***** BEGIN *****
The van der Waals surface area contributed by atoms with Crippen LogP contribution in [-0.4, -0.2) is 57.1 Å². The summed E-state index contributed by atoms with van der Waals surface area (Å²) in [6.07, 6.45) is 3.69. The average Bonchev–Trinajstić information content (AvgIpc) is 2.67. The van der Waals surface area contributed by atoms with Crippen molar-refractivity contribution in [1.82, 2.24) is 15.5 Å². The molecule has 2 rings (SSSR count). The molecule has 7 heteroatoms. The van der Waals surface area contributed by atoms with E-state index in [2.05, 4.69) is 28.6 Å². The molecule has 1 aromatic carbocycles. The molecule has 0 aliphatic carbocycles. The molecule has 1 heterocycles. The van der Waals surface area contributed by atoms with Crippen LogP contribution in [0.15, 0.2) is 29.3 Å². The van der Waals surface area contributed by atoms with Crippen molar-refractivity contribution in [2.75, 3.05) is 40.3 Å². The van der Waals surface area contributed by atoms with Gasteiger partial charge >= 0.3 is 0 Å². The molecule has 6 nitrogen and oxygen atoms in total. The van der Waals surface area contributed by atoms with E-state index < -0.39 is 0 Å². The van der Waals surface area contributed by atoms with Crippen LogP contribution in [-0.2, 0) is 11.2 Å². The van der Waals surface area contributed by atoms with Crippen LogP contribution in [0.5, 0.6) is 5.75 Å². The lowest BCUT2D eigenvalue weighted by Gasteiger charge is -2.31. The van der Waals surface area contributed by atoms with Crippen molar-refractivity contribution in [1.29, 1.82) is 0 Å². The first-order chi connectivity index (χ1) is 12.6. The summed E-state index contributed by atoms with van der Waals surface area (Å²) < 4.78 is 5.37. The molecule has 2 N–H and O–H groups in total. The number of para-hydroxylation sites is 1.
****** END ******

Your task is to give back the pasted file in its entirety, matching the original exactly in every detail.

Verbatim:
The van der Waals surface area contributed by atoms with Crippen LogP contribution in [-0.4, -0.2) is 57.1 Å². The summed E-state index contributed by atoms with van der Waals surface area (Å²) in [6.07, 6.45) is 3.69. The average Bonchev–Trinajstić information content (AvgIpc) is 2.67. The van der Waals surface area contributed by atoms with Crippen molar-refractivity contribution in [1.82, 2.24) is 15.5 Å². The molecule has 2 rings (SSSR count). The molecule has 7 heteroatoms. The van der Waals surface area contributed by atoms with E-state index in [2.05, 4.69) is 28.6 Å². The molecule has 1 aromatic carbocycles. The molecule has 0 aliphatic carbocycles. The molecule has 1 heterocycles. The van der Waals surface area contributed by atoms with Crippen LogP contribution in [0.15, 0.2) is 29.3 Å². The van der Waals surface area contributed by atoms with Crippen molar-refractivity contribution in [2.75, 3.05) is 40.3 Å². The van der Waals surface area contributed by atoms with Gasteiger partial charge >= 0.3 is 0 Å². The molecule has 6 nitrogen and oxygen atoms in total. The van der Waals surface area contributed by atoms with E-state index < -0.39 is 0 Å². The van der Waals surface area contributed by atoms with Crippen LogP contribution in [-0.2, 0) is 11.2 Å². The van der Waals surface area contributed by atoms with Crippen LogP contribution in [0.5, 0.6) is 5.75 Å². The lowest BCUT2D eigenvalue weighted by Gasteiger charge is -2.31. The van der Waals surface area contributed by atoms with Crippen molar-refractivity contribution in [1.29, 1.82) is 0 Å². The first-order chi connectivity index (χ1) is 12.6. The summed E-state index contributed by atoms with van der Waals surface area (Å²) < 4.78 is 5.37. The molecule has 2 N–H and O–H groups in total. The number of para-hydroxylation sites is 1.